Youth track and field program a big hit in Webster City

More than 120 kids take part, four win state titles and 12 to compete at regional meet

The Lynx Youth Track Club will send 12 competitors into the regional meet in Ames next week. Area qualifiers include (front row, left to right) Holden Moore, Bailey VanDeer, Collin Wardell, Dane Hansen, Aiden Wardell, Briley VanDeer, (back) Olivia Gallentine, Nathan Wardell, Spencer Callahan, Morgan Gallentine, Justin Callahan and Brayden Moore.

WEBSTER CITY — Track and field isn’t a sport just for middle school and high school kids. As it turns out, Webster City has itself a strong youth program that is encouraging and preparing the athletes of tomorrow in the present.

Each April, under the Full Hall umbrella, coach Emily Hansen and her trained and supportive group of volunteer assistants tutor a large group of kids in all aspects of the sport. It’s a win-win for everyone; youths learn the ins and outs of track and field, and they have fun while doing it.

The latest program consisted of approximately 120 kids and they got a crash course on everything, from the sprints to the distance events, from the jumps to the throws. They even had the chance to try out the javelin, an event that is not sanctioned by the state’s high school governing bodies.

Hansen says kids are encouraged to try many different events. Is someone good in the sprints? If so, how about trying out the shot put?

Does an individual really thrive at the discus? Why not give the 400-meter dash a try?

It’s all part of what Hansen hopes is a complete experience with the sport. And, who knows, kids may simply learn they enjoy a plethora of events, quite possibly some they never would have tried on their own.

“I want them to have an appreciation of how hard some of those things are and understand that my being good at something doesn’t take away from somebody else being good at something else,” Hansen explained. “There’s also an element of humility where I might be good at this, but not at that. It’s really important to me that, as these kids get older, they understand the team concept of track. Just because I can run well doesn’t mean my team will get first. So hopefully these kids get to the high school level and appreciate the kid out there throwing the shot put that has put a ton of work into that.”

Hansen stresses that the program is for any and all kids who want to give the sport a try. And she says it’s all made possible because of the volunteers who give up their time to help support the program.

“We give the same amount of coaching and attention to every kid, and that’s important,” she said. “We have fantastic volunteer coaches who are excellent, so we have kids learning proper form on things like form in the shot put, or how to throw the javelin.”

The program commenced with a meet on the Sunday before Memorial Day where every kid was able to choose three events to compete, anything from the 80-meter hurdles to the javelin. The roughly 41⁄2-hour meet was once again a success, Hansen said.

“We try to culminate with a big celebration,” she said. “We’ve had excellent support for this program over the last three years.”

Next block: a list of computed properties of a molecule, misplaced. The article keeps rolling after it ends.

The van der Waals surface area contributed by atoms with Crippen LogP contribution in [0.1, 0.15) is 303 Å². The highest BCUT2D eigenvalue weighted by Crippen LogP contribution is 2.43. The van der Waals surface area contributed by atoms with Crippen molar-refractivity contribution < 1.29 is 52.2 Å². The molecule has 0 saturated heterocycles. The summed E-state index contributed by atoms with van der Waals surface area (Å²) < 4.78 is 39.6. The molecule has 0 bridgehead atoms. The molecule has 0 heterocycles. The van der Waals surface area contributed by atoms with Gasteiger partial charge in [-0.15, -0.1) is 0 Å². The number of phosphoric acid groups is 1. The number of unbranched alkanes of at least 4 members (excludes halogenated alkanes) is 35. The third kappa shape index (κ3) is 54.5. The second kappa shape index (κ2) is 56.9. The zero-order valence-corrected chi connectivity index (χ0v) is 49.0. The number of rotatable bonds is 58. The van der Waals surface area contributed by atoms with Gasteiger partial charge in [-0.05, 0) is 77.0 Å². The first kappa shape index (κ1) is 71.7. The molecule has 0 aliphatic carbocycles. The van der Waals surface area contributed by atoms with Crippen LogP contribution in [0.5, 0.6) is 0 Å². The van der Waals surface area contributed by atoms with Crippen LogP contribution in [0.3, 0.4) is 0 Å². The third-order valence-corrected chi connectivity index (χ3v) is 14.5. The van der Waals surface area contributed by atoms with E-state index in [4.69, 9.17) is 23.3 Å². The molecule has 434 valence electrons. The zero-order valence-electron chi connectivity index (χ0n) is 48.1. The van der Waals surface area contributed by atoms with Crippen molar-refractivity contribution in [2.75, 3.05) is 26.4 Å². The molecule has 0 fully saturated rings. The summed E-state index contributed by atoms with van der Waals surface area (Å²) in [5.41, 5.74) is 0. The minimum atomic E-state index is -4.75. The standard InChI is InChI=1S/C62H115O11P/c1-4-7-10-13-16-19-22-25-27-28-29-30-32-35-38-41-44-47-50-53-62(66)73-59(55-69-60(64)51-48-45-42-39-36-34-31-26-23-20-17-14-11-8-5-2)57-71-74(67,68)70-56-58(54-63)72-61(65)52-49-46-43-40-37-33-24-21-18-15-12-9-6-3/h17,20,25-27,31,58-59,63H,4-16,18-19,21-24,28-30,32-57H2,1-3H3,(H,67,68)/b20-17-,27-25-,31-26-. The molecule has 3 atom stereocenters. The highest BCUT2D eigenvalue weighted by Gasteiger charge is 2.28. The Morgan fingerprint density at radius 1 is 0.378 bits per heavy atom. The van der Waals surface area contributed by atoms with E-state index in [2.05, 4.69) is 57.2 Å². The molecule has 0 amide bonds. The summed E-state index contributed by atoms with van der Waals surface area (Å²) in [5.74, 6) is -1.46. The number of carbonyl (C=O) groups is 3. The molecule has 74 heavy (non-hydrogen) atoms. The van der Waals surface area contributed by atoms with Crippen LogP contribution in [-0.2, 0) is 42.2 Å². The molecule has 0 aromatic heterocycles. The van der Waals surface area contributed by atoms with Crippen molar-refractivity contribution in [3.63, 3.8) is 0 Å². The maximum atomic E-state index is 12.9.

A smaller group of athletes extended their stays with Hansen by joining the Lynx Youth Track Club, and it has spent the spring and early summer months competing at various meets throughout Iowa.

The LYTC took part in the 2018 USATF Iowa Association Junior Olympic Track and Field Championships in Ames last month — a meet that featured more than 700 athletes ranging in age from 7 through high school — and crowned four state champions in six different events.

The top eight individuals in each event advanced to the regional meet back in Ames next week where spots in the national competition will be up for grabs. The LYTC will send 12 athletes on to the regional.

“These kids that we take into the summer are some pretty phenomenally dedicated kids,” Hansen said, noting they get together and practice in the heat of the morning twice per week. “They really come out and work hard. They want to compete and they’re coachable.”

Justin Callahan was a three-time state champion in the boys’ 9-10 age group. He claimed gold in the javelin (81 feet, 11 inches), 400 (1:09.57) and 800 (2:40.87).

Spencer Callahan was a co-state champion in the boys’ 11-12 high jump (4-5), and Aiden Wardell won bronze in the boys’ 7-8 shot put (12-33⁄4).

The Gallentine family had a pair of javelin state champs in the girls’ division, as Olivia Gallentine won the 11-12 group (51-7) and Morgan Gallentine was the gold medalist in the 15-16 group (80-10).

At regionals, the top three place winners in each event will advance to nationals in North Carolina later this month.

Lynx Youth Track Club

Regional Qualifiers

(Age Group/Place At State)


Aiden Wardell (7-8) — Shot Put (3rd), 400 (6th), 800 (4th).

Collin Wardell (7-8) — Shot Put (5th).

Justin Callahan (9-10) — Javelin (1st), 400 (1st), 800 (1st).

Holden Moore (9-10) — High Jump (6th), Javelin (7th).

Dane Hansen (9-10) — 1,500 (6th).

Spencer Callahan (11-12) — High Jump (T-1st).

Brayden Moore (11-12) — High Jump (4th), Javelin (4th).

Nathan Wardell (11-12) — 1,500 (8th), 3,000 (8th).


Briley VanDeer (7-8) — Long Jump (4th), 100 (8th).

Bailey VanDeer (7-8) — Javelin (4th).

Olivia Gallentine (11-12) — Javelin (1st), Discus (4th).

Morgan Gallentine (15-16) — Javelin (1st), Discus (5th).